(And Maybe Even Enjoying Them?!)
Written by: Shannon Sebert
Being a single parent is tough. The holidays can be tough. Navigating through them and surviving the holidays as a new single parent can feel like an impossible feat, especially if this is the first year for you.
It doesn’t have to be though. With a few tweaks here and there, you can avoid feeling like a hot-stressed-mess and maybe even have a minute to enjoy these holidays with your new-albeit smaller- family.
First Things First: A Holiday Custody Plan
When my husband left me this summer, I was devastated. Surprisingly though, it didn’t take me long to settle into the day to day on my own (there have been studies that single mothers actually do less housework because they’re not looking after the husband… but I digress), but one thing that kept nagging at the back of my head, was “Oh my God, I’m not going to see her for every holiday.” And it’s absolutely heartwrenching. I don’t know if it will get better as time goes on, but what I do know, is that you can’t avoid it.
- Make That Plan. Before anything else, set up a custody plan for the holidays. If you’ve been a single parent for a while, you probably already have this, but if you’re new at this, don’t stress about a plan for every holiday for every year just yet. That’s exhausting, and there will be time for that later. Just determine your plans for Christmas and New Years, and find something you can both agree upon.
- Stick To It, and Be Grateful. Nobody wants to be apart from their kids through the holidays, but this is what we have to work with and you have to make the best of it. Mark it on the calendar, and do what you can for your kids (and you on the days you’re without them.)
Once you have this, you can go ahead and make your plans for how you want to spend it.
Prioritize (And Have No Remorse!)
One surefire way to get stressed this holiday season is to plan too much, and one key to surviving these holidays as your single parent-self, is to prioritize what you actually want to get done. Once you have your designated days together, it’s time to figure out what exactly you want to do this Holiday.
- Make Lists. Santa had the right idea here. Make a list, check it twice. Write down everything you want to do. And then put a great big line through all the things you really don’t care if you actually do, and a star next to the things that are really important to you. And then, don’t give it a second thought.
- Spend Less. A big portion of Christmas lists is often presents. Cut it down. Too many people go into too much debt at Christmas trying to please everyone in their lives. It’s too much, it’s completely unnecessary, and you’re down to one income now. Talk to your family. Maybe suggest a Secret Santa for family functions, or if that doesn’t work, keep it to small gifts for the kids alone. Last year with my family we chose to gift only a pair of novelty socks, and it was great. It was affordable, thoughtful, and pretty stress-free. And besides, if someone is really upset that you didn’t give them a gift, then they probably don’t deserve it anyway. 10/10 recommend. This year, I’m “shopping” in my old childhood toys for things I think my daughter would love. My Dad gets my old toys out of his house, and it costs literally nothing.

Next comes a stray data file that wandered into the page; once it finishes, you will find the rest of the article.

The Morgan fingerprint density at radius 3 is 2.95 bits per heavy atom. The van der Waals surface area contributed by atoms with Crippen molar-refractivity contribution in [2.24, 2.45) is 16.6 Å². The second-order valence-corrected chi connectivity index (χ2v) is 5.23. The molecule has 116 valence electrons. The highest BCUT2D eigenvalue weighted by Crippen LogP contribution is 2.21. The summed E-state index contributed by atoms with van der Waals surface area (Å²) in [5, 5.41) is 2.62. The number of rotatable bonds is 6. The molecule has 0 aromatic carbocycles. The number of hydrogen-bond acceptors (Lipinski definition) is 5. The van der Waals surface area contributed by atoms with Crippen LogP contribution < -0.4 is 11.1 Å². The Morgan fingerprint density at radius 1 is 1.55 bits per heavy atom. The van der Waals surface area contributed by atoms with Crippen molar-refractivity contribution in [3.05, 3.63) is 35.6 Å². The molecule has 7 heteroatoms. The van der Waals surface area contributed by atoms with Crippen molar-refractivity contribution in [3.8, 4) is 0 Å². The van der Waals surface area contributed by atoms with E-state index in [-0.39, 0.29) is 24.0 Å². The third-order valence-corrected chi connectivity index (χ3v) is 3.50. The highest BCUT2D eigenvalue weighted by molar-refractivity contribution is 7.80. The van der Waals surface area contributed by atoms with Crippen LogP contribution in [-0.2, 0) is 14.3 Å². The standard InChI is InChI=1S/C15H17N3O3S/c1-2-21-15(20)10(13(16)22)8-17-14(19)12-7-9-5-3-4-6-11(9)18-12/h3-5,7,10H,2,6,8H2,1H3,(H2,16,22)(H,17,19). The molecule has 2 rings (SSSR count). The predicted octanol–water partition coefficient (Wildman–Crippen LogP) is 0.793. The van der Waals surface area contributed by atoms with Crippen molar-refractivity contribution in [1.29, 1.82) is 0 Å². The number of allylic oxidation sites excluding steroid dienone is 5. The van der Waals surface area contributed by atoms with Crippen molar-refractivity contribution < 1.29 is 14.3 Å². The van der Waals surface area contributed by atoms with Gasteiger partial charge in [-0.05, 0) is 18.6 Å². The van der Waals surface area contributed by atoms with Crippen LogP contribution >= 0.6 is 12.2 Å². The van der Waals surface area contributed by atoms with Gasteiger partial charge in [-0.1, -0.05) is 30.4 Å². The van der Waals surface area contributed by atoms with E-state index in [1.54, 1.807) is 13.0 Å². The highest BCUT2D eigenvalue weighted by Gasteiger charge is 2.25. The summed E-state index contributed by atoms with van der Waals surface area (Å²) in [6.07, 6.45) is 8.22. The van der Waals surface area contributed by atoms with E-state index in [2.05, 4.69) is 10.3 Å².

- Limit Social Obligations. Christmas seems to be a time of an abundance of parties and gatherings. These can be exhausting at the best of times, but with a kid it’s 10000000 times as tiring, and so much more work. You’re not just dealing with your own tired self, but also an overtired, overstimulated child you can’t take your eye off for one second without them potentially pulling down an entire christmas tree, or sticking their tiny toddler hands into the punch bowl. You also don’t have the extra help, at the party or at home. Don’t feel guilty about not going. Decide which ones are important to you, and do your best. If you can’t make it, send your best wishes and ask for a few selfies from the party to feel like you’re involved.
The Tough Stuff
Being a single parent is hard enough as it is, but a list for surviving life as a single parent is too much for right now, so I’ll settle on surviving the holidays. There’s a few things that I don’t think anyone particularly enjoys, but it sets you up for a successful holiday (and future) with yourself, your kids, and your support system
- Talk to Your Kid. Now, my daughter isn’t 2 yet, so in a way, I’m kind of lucky- if only for the fact that she doesn’t really know much else, and I now have a chance to start fresh. But so can you, even if your kid is older. Talk to your kid. Let them know they can talk to you. Avoiding difficult topics doesn’t help anyone, and your child needs to know they can talk to you about how they’re feeling. If they miss their other parent, it doesn’t mean they don’t love you. Remember that. You know that group of friends you have that supported you through the breakup? The ones that let you vent and cry and vent some more? Your kid doesn’t have that. They have you, so you need to let them know that that’s ok. And then? Get some treats. Bake some cookies. Or just buy some and eat those.